CANBERRA: Federal and state governments are relying on higher taxes rather than spending cuts to do all the work of repairing their budgets, according to new medium-term forecasts from the International Monetary Fund. The fund’s projections show that, over the decade to 2020, taxes and other revenue will rise from a low of 32 per cent of GDP during the financial crisis to reach 36 per cent.
Spending, on the other hand, will still be 37 per cent of GDP in 2020, which is marginally lower than it is now, but the same as it was in 2010 when the Rudd government was spending billions on school halls and other stimulus projects.The IMF’s projections, extracted from its newly updated economic database, confirm the fears of former treasurer Peter Costello that governments are finding it easier to raise taxes than cut spending.
“We get a lot of envy talk about the need for new taxes, but very little effort to think through the consequences for jobs and growth,” Mr Costello wrote in a column in News Corp Australia tabloid newspapers on Tuesday.The fund’s forecasts show the commonwealth and state governments will be raising an additional $200 billion in taxes and other revenue in six years’ time, an increase of 36 per cent.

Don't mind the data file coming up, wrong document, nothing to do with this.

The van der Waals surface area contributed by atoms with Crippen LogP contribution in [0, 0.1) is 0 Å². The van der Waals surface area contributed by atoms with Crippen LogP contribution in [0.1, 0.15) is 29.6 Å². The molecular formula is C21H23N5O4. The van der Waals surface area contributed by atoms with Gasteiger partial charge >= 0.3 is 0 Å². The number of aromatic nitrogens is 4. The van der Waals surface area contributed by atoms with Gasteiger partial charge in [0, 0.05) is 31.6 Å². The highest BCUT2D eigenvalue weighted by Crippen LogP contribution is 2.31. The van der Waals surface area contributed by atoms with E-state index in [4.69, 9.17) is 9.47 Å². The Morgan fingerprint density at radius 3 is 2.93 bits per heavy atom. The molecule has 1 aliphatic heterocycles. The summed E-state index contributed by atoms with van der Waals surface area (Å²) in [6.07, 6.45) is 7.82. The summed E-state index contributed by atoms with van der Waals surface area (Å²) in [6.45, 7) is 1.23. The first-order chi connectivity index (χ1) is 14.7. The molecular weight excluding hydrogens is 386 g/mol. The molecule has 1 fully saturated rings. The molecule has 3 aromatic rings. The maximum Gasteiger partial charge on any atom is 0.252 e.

This will reduce, but not eliminate, the budget deficits, which will come down from $57bn in 2014 to $17bn by 2020.The fund estimates that government spending will hit a record of 38.2 per cent of GDP this year, just topping the GFC peak of 37.9 per cent that was reached in 2009.
This shows the level of government spending has taken a leap higher since the global financial crisis. In the decade before the crisis, spending averaged 34.6 per cent of GDP.The difference is equivalent to $58bn a year in additional state and commonwealth spending, or adding as much again as the commonwealth spends on education and defence combined.
The IMF does not spell out how the rise in tax revenue will be achieved, but the commonwealth budget is relying on “bracket creep” pushing more individual income into higher tax brackets and is expecting a recovery in company tax, while the states have been hoping the property boom will spread from Sydney and Melbourne to the rest of the country.